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The Paracelsian Debates

The growing interest in the works of Paracelsus in the third quarter of the sixteenth century led to an ever increasing number of publications, translations and commentaries on his works. At stake was the question of educational reform, the relation of religion to science and medicine, and the relative value of ancient authority to fresh observational evidence. The role of chemistry in all of this was crucial.

It would be wrong to picture the growing confrontation in terms of stark contrasts. To be sure, Peter Severinus sought to establish the superiority of Paracelsism to Galenism in his important Idea medicinae philosophicae (1571) while Thomas Erastus upheld the authority of Aristotle and Galen and damned the innovations of Paracelsus in his Disputationes de medicina nova Paracelsi (1572-1574). These were but the opening salvos of a confrontational literature that extended over more than a century.

And yet from the beginning there were those who sought to chart a middle course. Albertus Wimpenaeus of Munich wrote his De concordia Hippocraticorum et Paracelsistarum in 1569 and here he admitted that although he followed Paracelsus in some matters he also followed the ancient authorities. Even more important was the venerable Johannes Guinter of Andernach, who late in life, began to read the Paracelsian texts. In his massive De medicina veteri et noua . . . (1571) Guinter held to much of traditional medical theory, but he hoped to conciliate the warring factions. He wrote that Paracelsus himself was an arrogant man, but Guinter felt that there was much of value in his chemically-prepared remedies. He sought to show the similarities between the Aristotelian elements and the Paracelsian principles and he argued that the macrocosm-microcosm analogy had been employed by some of the ancients as well as Paracelsus. He also suggested that cure by similitude was not so different from that by contrariety.

The works of Severinus, Erastus, Wimpenaeus and Guinter give some idea of the range of opinion that had developed by the early 1570s. The tone of the debate became far more bitter in the coming decades. By 1612 John Cotta expressed the views of many when he wrote that "the innumerable dissentions amongst the learned concerning the Arabicke and Chymicke remedies at this day infinitely, with opposite and contradictorie writings, and invectives, burthen the whole-world." Although there was some debate over the more mystical views of the later Paracelsians, the most inflammatory point was the use of chemistry in medicine.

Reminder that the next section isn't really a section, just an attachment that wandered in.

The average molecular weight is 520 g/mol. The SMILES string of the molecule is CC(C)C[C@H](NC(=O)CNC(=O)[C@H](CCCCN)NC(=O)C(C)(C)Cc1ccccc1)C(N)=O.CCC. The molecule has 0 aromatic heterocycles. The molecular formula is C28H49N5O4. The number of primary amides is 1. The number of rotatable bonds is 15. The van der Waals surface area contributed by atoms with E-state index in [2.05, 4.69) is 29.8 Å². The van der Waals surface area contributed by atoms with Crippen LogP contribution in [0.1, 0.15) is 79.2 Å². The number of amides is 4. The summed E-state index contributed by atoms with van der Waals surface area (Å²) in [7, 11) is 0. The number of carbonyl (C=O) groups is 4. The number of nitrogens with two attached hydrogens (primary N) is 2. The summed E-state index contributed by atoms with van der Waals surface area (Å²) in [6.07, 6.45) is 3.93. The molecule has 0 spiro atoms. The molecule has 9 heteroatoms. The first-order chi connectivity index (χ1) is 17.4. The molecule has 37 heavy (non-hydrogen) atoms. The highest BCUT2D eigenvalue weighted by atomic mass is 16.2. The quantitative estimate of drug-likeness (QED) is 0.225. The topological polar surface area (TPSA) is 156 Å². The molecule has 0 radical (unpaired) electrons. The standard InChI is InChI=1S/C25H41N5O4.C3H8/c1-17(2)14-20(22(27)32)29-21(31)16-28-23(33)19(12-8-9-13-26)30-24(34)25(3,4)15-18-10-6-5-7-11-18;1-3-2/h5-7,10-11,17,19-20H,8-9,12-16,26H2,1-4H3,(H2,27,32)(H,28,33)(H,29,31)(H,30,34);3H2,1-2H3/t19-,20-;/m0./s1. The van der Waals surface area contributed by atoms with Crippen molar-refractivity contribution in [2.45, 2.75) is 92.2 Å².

A male figure with wings on his head, wrists, and ankles; he is holding a bowl which is emitting gaseous fumes.
Figure representing "The Spirit of Sulphur." Engraving from Leonhard Thurneisser zum Thurn, Quinta essentia ... und Alchemia.

In France the internal use of antimony was being promoted as an effective purgative -- and specifically as a Paracelsian cure -- by the early 1560s. The conservative medical faculty of Paris reacted quickly, charging that antimony in any form was a dangerous poison that should not be taken internally (1566). In a series of decrees and court cases this powerful body tried to forbid any use of chemistry in medicine. Nevertheless, publishers continued to print books favoring medical chemistry, and by the early years of the new century courses in the preparation of pharmaceutical chemicals were available in Paris. In the 1630s the medical faculty forced Théophraste Renaudot to close his Bureau d'Adresse where he fostered the use of pharmaceutical chemicals. But in 1641 the establishment of the Jardin des plantes provided for a professor who taught chemical operations. Although the medical faculty won repeated legal battles, they could do little to end the growing use of chemical remedies which became ever more fashionable among the younger physicians. After Louis XIV was cured with an antimony purge (1658) the end was in sight. An assembly of the medical faculty in 1666 resulted in an overwhelming vote accepting antimony as an approved purgative, and after that time there was little resistance to the use of chemical medicines along with more traditional cures in France.